Let´s make some organic coffee
The history of coffee starts with a legend around 1500 years ago in Ethiopia: a goat farmer saw how his animals started eating fruit from a bush. After a while, the goats started dancing with each other. Curious, the farmer picked some himself, ate them, and found himself dancing with the goats. He then brought the fruit to the local shaman, who said that they were evil and through them into the fire. An unknown smell spread around the village, all the people came out of their huts and coffee was born.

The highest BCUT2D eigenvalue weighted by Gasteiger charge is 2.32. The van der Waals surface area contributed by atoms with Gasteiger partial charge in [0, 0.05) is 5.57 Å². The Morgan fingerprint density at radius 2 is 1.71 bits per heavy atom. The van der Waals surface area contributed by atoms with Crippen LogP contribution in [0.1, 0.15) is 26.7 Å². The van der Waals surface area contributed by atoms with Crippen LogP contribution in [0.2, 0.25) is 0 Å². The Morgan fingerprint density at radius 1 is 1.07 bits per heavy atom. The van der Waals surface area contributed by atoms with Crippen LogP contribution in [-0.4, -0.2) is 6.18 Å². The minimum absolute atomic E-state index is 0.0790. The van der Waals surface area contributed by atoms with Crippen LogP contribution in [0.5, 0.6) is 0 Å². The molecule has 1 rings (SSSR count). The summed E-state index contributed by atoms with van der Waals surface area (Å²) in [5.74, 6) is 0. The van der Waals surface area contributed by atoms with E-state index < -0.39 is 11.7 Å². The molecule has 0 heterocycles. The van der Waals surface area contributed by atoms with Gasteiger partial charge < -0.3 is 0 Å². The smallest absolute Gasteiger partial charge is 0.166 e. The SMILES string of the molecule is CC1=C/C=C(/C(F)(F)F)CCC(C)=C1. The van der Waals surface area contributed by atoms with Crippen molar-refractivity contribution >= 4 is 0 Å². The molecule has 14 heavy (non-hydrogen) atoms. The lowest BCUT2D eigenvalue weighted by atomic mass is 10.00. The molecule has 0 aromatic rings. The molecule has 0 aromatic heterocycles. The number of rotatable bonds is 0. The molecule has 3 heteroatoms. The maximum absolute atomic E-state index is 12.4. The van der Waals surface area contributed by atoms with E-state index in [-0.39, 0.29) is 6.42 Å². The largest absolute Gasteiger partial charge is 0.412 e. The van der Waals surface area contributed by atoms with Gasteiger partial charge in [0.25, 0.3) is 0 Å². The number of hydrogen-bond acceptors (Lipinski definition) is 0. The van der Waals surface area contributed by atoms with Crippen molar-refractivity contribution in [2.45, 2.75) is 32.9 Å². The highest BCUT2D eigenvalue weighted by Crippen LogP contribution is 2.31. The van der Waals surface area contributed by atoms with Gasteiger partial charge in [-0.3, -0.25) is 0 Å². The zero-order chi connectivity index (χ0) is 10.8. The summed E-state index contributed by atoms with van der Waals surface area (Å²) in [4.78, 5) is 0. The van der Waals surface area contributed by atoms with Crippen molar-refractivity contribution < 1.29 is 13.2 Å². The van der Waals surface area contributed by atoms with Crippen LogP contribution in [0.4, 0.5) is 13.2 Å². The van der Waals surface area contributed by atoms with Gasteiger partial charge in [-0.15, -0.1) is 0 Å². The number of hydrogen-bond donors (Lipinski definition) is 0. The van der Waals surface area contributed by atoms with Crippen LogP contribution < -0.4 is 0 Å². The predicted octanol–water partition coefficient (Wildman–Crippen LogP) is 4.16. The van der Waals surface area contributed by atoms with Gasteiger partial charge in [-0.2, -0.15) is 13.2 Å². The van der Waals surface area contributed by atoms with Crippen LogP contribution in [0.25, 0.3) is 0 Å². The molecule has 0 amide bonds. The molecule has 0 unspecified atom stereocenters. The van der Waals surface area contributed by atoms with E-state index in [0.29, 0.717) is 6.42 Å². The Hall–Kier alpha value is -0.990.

Centuries later, the Arabs invaded this area, took the coffee with them up to Turkey, from where it got to Vienna, still famous for its Cafes. The Spanish brought it with them to Central America, however, it was not until a couple of years ago that Panama´s coffee made it to the world stage. An American went to Africa and brought back a couple of beans with an exceptional taste. He started growing them around Boquete and called it Geisha (nothing to do with Japan, but it was his closest pronunciation of the real African name). Nowadays, Geisha sells for around 100-300 dollars per pound and is one of the most requested coffee types in the world.